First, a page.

OBJECTIVE To determine the onset, duration, and extent of regional nerve blocks performed by administration of lidocaine or lidocaine-bupivacaine into the infraorbital canal in dogs.
ANIMALS 6 healthy hound-type dogs.
PROCEDURES Under general anesthesia, stimulating needles were inserted into the gingiva dorsolateral to both maxillary canine (MC) teeth and the maxillary fourth premolar (MPM4) and second molar (MM2) teeth on the treatment side. A reflex-evoked muscle potential (REMP) was recorded from the digastricus muscle after noxious electrical stimulation at each site. After baseline measurements, 1 mL of 2% lidocaine solution or a 2% lidocaine-0.5% bupivacaine mixture (0.5 mL each) was injected into the infraorbital canal (at approx two-thirds of the canal length measured rostrocaudally). The REMPs were recorded for up to 7 hours. The REMP data for the contralateral (untreated control) canine tooth were used to normalize results for all stimulation sites.
RESULTS With both treatments, nerve block for MC teeth on the treated side was achieved by 5 (n = 5 dogs) or 10 (1) minutes after injection, but nerve block for ipsilateral MPM4 and MM2 teeth was successful for only 3 dogs and 1 dog, respectively. Mean duration of nerve blocks for MC teeth was 120 and 277 minutes following injection of lidocaine and lidocaine-bupivacaine, respectively.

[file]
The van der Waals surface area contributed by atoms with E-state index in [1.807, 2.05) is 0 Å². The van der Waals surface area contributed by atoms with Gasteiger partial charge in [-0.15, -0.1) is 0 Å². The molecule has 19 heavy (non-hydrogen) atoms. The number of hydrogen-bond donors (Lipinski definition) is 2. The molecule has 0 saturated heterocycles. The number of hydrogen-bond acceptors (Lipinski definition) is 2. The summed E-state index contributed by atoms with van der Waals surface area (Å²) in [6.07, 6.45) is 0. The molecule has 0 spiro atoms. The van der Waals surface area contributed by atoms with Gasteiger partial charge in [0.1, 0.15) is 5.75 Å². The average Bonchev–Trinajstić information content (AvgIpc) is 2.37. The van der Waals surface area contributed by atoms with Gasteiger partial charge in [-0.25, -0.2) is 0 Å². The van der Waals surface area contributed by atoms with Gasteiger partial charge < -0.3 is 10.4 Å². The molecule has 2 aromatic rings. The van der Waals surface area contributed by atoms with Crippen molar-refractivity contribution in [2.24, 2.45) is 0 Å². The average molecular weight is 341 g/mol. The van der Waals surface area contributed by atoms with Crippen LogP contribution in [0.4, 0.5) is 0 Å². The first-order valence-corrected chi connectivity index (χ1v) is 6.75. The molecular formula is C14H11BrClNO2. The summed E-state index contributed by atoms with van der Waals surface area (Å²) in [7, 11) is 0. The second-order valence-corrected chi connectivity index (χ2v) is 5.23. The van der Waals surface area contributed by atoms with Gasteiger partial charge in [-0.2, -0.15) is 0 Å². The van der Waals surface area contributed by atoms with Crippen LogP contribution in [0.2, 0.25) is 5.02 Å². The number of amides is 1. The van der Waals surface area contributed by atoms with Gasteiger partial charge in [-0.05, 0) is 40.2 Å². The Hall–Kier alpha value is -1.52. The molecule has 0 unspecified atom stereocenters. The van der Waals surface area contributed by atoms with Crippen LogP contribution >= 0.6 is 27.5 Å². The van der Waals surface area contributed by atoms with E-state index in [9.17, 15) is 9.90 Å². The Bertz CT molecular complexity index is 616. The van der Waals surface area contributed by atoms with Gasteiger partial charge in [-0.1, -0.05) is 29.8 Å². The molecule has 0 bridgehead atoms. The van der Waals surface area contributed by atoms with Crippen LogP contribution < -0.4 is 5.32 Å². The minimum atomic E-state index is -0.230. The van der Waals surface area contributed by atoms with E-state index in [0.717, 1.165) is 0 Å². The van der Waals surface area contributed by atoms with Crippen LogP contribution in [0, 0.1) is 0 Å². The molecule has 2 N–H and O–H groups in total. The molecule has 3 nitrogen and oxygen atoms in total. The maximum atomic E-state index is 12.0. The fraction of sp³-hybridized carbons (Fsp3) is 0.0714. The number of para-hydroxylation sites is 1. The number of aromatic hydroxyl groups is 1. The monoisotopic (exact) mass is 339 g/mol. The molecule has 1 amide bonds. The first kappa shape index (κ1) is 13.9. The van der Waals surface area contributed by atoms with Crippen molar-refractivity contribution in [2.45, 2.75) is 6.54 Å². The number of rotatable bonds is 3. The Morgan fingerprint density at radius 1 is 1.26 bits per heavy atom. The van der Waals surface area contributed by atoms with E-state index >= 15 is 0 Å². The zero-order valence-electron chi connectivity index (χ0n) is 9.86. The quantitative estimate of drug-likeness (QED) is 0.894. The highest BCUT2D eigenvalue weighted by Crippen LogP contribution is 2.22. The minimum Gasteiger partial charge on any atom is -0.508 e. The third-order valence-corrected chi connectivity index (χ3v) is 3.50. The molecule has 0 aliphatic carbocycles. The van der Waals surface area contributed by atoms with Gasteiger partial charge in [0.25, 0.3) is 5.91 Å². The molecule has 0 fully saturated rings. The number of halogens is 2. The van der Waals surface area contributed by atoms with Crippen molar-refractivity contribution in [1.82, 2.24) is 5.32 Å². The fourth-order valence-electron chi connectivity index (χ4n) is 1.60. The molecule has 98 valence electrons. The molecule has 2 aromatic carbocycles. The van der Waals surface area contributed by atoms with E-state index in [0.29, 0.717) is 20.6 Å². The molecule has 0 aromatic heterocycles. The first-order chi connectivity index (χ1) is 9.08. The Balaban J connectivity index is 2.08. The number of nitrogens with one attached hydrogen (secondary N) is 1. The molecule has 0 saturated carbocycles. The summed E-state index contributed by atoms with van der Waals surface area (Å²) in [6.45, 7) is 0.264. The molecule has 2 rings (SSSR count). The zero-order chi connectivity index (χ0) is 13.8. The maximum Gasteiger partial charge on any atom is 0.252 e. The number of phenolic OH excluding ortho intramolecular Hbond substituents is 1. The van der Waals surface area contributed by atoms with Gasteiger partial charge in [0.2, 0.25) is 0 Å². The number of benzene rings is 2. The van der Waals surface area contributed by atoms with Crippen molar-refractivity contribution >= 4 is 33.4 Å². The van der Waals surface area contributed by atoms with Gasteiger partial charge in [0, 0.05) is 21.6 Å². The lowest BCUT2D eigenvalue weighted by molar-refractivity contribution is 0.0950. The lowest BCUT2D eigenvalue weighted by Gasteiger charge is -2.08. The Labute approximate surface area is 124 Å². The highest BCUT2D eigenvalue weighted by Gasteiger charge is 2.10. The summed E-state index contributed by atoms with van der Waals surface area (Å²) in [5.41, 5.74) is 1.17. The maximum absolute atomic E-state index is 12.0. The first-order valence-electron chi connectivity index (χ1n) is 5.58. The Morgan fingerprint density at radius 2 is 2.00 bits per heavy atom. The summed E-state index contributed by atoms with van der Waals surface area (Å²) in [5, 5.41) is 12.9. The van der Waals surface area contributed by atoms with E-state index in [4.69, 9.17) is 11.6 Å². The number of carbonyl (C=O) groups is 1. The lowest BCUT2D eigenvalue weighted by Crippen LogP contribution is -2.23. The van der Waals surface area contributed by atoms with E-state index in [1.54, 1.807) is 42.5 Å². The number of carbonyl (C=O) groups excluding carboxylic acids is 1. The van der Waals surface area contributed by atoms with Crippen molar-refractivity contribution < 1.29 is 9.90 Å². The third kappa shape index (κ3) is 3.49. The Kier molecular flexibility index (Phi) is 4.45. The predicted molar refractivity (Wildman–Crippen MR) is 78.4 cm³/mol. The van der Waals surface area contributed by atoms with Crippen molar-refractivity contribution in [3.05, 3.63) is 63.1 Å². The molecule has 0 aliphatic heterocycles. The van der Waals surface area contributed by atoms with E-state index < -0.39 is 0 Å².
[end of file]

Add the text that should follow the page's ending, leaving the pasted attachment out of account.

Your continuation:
CONCLUSIONS AND CLINICAL RELEVANCE Local anesthesia, as performed in this study, successfully blocked innervation of MC teeth, but results for MPM4 and MM2 teeth were inconsistent. This specific technique should not be used during tooth extractions caudal to the MC teeth.
Objective—To compare cardiovascular effects of
equipotent infusion doses of propofol alone and in
combination with ketamine administered with and
without noxious stimulation in cats.
Procedure—Cats were anesthetized with propofol
(loading dose, 6.6 mg/kg; constant rate infusion [CRI],
0.22 mg/kg/min) and instrumented for blood collection
and measurement of blood pressures and cardiac
output. Cats were maintained at this CRI for a further
60 minutes, and blood samples and measurements
were taken. A noxious stimulus was applied for 5 minutes,
and blood samples and measurements were
obtained. Propofol concentration was decreased to
0.14 mg/kg/min, and ketamine (loading dose, 2
mg/kg; CRI, 23 µg/kg/min) was administered. After a
further 60 minutes, blood samples and measurements